GracieMag, July 2013 – article review: ‘Deconstructing Keenan Cornelius’..

Keenan Cornelius – a phenomenal competitor…

I have been buying GracieMag since 2006 and find reading the magazine a real pleasure. I would strongly recommend subscribing to the magazine, it is a great source of technical information and serves as a training motivator, too. Magazines are shipped from the States, but don’t let that put you off becoming a subscriber, it’s easy to sign up and not that expensive. I look forward to my magazine hitting the doormat every month – and read it while drinking a nice cup of tea!

I am going to post a GracieMag article review every month – picking out the most interesting parts of my favourite article. I think you can learn so much just by reading and thinking – and I can usually pick a few things up from each magazine issue that give me something extra for my Jiu-Jitsu game. I feel inspired by the champions of our sport and look to their observations and experience to improve my own performance. I hope that the beginners at BJJ Lifestyle Team become as technically interested in sport Jiu-Jitsu as I am – I look forward to sharing and debating new ideas, concepts and techniques with those on the team. I am very interested in all aspects of BJJ and seek as much knowledge as possible.

I know I can no longer be the fittest, strongest or fastest – so I must be as technically good as I can be. I have already written the following on this site – but love this line, so here it is again – it was stated by a highly experienced Brazilian BJJ black belt:

‘What is more dangerous, strength or technique, I say technique…’

I read this line a few years ago and it has always remained at the forefront of my Jiu-Jitsu mind – I thought at the time and still believe it is a very powerful statement. I referenced the line to Leo Negao a year or two ago and he responded – ‘of course my friend’ – and that’s coming from someone who is more athletic and powerful than most.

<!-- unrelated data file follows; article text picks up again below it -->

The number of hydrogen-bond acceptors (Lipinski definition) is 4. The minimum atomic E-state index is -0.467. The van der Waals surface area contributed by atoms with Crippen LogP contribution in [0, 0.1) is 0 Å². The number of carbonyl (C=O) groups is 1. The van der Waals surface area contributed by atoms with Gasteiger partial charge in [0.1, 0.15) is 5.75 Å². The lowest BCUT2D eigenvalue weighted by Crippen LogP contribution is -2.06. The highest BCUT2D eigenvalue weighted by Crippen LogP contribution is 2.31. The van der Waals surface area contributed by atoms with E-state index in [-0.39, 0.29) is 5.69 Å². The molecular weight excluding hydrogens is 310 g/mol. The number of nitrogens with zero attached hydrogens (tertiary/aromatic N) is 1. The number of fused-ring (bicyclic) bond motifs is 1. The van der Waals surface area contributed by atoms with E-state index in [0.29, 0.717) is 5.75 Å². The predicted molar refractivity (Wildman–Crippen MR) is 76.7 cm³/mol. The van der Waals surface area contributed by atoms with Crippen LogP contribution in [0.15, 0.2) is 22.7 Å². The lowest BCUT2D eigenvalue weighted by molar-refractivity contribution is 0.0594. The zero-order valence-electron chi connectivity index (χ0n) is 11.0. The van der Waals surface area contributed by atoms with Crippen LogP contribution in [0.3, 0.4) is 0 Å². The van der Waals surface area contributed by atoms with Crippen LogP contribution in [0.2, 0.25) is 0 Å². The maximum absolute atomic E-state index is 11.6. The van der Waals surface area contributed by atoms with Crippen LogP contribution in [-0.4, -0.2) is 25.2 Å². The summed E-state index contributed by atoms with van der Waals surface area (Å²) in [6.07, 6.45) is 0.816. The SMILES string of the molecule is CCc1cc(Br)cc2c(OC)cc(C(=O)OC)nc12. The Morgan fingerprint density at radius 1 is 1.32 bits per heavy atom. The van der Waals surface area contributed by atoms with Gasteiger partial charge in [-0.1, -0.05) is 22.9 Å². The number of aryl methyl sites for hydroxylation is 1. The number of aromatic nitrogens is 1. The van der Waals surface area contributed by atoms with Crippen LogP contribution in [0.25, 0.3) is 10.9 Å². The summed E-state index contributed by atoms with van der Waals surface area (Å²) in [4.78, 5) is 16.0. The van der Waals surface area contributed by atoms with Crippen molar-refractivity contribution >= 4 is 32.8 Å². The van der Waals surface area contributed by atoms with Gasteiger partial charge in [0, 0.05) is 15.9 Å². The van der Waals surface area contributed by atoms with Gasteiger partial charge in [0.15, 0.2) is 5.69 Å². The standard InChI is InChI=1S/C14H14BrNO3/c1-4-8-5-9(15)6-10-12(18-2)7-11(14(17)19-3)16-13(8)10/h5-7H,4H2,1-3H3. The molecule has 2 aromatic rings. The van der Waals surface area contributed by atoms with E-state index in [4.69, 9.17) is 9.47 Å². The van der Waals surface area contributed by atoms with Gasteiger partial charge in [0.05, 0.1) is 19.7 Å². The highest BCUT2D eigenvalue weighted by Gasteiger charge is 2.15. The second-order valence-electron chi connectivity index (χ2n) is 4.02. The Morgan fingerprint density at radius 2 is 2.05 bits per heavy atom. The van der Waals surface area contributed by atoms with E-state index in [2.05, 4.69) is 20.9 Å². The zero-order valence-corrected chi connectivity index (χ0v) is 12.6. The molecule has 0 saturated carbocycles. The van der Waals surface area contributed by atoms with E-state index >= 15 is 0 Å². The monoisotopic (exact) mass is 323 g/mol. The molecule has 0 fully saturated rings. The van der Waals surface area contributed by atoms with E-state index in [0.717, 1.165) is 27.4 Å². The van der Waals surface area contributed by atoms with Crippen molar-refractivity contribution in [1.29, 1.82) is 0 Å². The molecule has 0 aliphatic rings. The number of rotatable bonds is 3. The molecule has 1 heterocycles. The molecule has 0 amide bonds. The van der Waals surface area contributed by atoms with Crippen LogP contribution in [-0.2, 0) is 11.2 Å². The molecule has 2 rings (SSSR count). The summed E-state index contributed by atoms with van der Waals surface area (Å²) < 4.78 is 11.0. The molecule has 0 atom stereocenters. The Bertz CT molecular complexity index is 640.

So, onto July’s GracieMag article – my favourite in the magazine this month ‘Deconstructing Keenan’…

For those that are not yet fully familiar with the current world sport Brazilian Jiu-Jitsu scene – Keenan Cornelius has been devastating in competition since Purple Belt. He is a feared man on the mat, has won numerous big competition gold medals including winning all four of the major IBJJF competitions in 2012, as a Purple Belt. He doesn’t win the odd big competition, he wins them all.

I have read the article two or three times, making a mental note of the things that I believe I can take to improve my own performance. Keenan trained at Lloyd Irvin’s in Maryland until recently and one thing the medal chaser team were renowned for was their pure Jiu-Jitsu training intensity. I personally have limited time to train each week because I work in an office for 40 hours, like many others. I know that the more repetitions I do of a technique, the better I will become at performing it. I also have a mindset of wanting to be good and have a high expectation of myself. I am also realistic, but try to strongly emulate the competitors that impress me. I cannot afford to waste my limited time so try to remain focused because every minute I spend on the mat is precious.

I train with intensity because I am on the mat to work and get better. Keenan emphasises the intensity at Lloyd Irvin’s as a key contributor to his success and this reminds me to train with purpose. Each repetition I perform, I perform with good form and increasing accuracy. If you look at how the best freestyle wrestlers train in the States, they drill hard and sessions are intense. I try as hard as possible to ensure everything I do on the mat is done well – sloppiness of technique creates bad habits. Practice with poor technique and you learn to do something badly. Keenan’s intensity can be followed – you don’t need special physical attributes, just a strong mind and desire. Keenan also comments within the article that he ‘learnt to have a work ethic’ – at Team Lloyd Irvin. I personally believe in creating a behavior – and will bring this to our mat. I am not going to lose sight of our need to relax and have fun, but I want to develop our Jiu-Jitsu, too. Keenan finishes on the subject of intensity by adding – ‘I do a lot of repetitive move drills.’ Noted.